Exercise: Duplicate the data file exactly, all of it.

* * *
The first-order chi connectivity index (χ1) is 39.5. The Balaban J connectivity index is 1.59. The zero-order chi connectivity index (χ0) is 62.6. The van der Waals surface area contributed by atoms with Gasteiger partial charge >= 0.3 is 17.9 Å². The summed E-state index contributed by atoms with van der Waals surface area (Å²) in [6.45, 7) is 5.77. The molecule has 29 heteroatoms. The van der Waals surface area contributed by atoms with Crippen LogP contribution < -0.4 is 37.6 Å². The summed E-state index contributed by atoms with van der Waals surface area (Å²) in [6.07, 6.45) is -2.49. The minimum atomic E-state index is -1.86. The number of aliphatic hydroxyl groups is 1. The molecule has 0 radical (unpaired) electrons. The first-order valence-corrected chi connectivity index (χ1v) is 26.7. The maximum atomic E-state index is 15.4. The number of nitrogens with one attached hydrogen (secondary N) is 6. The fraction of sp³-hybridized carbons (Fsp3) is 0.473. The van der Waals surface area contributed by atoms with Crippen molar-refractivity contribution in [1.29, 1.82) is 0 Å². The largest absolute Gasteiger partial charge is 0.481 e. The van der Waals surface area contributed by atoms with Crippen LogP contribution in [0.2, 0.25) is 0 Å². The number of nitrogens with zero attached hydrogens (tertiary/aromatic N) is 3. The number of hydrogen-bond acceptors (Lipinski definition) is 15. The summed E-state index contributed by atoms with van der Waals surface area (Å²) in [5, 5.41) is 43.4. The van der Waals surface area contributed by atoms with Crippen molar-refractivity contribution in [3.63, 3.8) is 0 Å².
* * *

The first-order chi connectivity index (χ1) is 39.5. The Balaban J connectivity index is 1.59. The zero-order chi connectivity index (χ0) is 62.6. The van der Waals surface area contributed by atoms with Gasteiger partial charge >= 0.3 is 17.9 Å². The summed E-state index contributed by atoms with van der Waals surface area (Å²) in [6.45, 7) is 5.77. The molecule has 29 heteroatoms. The van der Waals surface area contributed by atoms with Crippen LogP contribution < -0.4 is 37.6 Å². The summed E-state index contributed by atoms with van der Waals surface area (Å²) in [6.07, 6.45) is -2.49. The minimum atomic E-state index is -1.86. The number of aliphatic hydroxyl groups is 1. The molecule has 0 radical (unpaired) electrons. The first-order valence-corrected chi connectivity index (χ1v) is 26.7. The maximum atomic E-state index is 15.4. The number of nitrogens with one attached hydrogen (secondary N) is 6. The fraction of sp³-hybridized carbons (Fsp3) is 0.473. The van der Waals surface area contributed by atoms with Crippen molar-refractivity contribution in [1.29, 1.82) is 0 Å². The largest absolute Gasteiger partial charge is 0.481 e. The van der Waals surface area contributed by atoms with Crippen LogP contribution in [0.2, 0.25) is 0 Å². The number of nitrogens with zero attached hydrogens (tertiary/aromatic N) is 3. The number of hydrogen-bond acceptors (Lipinski definition) is 15. The summed E-state index contributed by atoms with van der Waals surface area (Å²) in [5, 5.41) is 43.4. The van der Waals surface area contributed by atoms with Crippen molar-refractivity contribution in [3.63, 3.8) is 0 Å².